EGU General Assembly 2021
© Author(s) 2021. This work is distributed under
the Creative Commons Attribution 4.0 License.

Data-based attribution of changes in flood quantiles across Europe between 1960 and 2010

Miriam Bertola1, Alberto Viglione2, Sergiy Vorogushyn3, David Lun1, Bruno Merz3,4, and Günter Blöschl1
Miriam Bertola et al.
  • 1Institute of Hydraulic Engineering and Water Resources Management, Vienna University of Technology, Vienna, Austria (
  • 2Department of Environment, Land and Infrastructure Engineering (DIATI), Polytechnic University of Turin, Turin, Italy
  • 3GFZ German Research Centre for Geosciences, Hydrology section, Potsdam, Germany
  • 4Institute for Environmental Sciences and Geography, University of Potsdam, Potsdam, Germany

Changes in European floods during past decades have been analysed and detected by several studies. These studies typically focused on the mean flood behaviour, without distinguishing small and large floods. In this work, we investigate the causes of the detected flood trends across Europe over five decades (1960-2010), as a function of the return period. We adopt a regional non-stationary flood frequency approach to attribute observed flood changes to potential drivers, used as covariates of the parameters of the regional probability distribution of floods. The elasticities of floods with respect to the drivers and the regional contributions of the drivers to changes in flood quantiles associated with small and large return periods (i.e. 2-year and 100-year floods, respectively) are estimated by Bayesian inference, with prior information on the elasticity parameters obtained from expert knowledge and the literature. The data-based attribution approach is applied to annual maximum flood discharge seires from 2370 hydrometric stations in Europe. Extreme precipitation, antecedent soil moisture and snowmelt are the potential drivers considered. Results show that extreme precipitation mainly contributes to positive flood changes in North-western Europe. Both antecedent soil moisture and extreme precipitation contribute to negative flood changes in Southern Europe, with relative contributions varying with the return period. Antecedent soil moisture contributes the most to changes in small floods (i.e. T=2-10 years), while the two drivers contribute with comparable magnitude to changes in more extreme events. In eastern Europe, snowmelt clearly drives negative changes in both small and large floods.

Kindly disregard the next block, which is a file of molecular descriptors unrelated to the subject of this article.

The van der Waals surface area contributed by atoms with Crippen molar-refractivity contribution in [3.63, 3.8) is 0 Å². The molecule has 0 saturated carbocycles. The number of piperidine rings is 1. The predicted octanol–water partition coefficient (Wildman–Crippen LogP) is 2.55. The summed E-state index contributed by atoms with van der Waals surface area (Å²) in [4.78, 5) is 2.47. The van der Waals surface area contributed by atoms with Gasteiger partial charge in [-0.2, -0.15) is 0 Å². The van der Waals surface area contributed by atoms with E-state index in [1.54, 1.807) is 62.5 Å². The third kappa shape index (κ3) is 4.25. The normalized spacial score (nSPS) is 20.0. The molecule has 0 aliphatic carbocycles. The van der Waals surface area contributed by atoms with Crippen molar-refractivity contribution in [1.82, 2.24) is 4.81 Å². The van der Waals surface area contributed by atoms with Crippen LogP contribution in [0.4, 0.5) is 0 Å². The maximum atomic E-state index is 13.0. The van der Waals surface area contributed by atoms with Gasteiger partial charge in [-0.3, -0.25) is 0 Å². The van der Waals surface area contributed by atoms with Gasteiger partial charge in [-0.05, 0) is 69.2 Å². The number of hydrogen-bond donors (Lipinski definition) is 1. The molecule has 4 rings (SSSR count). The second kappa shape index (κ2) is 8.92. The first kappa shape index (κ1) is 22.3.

How to cite: Bertola, M., Viglione, A., Vorogushyn, S., Lun, D., Merz, B., and Blöschl, G.: Data-based attribution of changes in flood quantiles across Europe between 1960 and 2010, EGU General Assembly 2021, online, 19–30 Apr 2021, EGU21-2604,, 2021.


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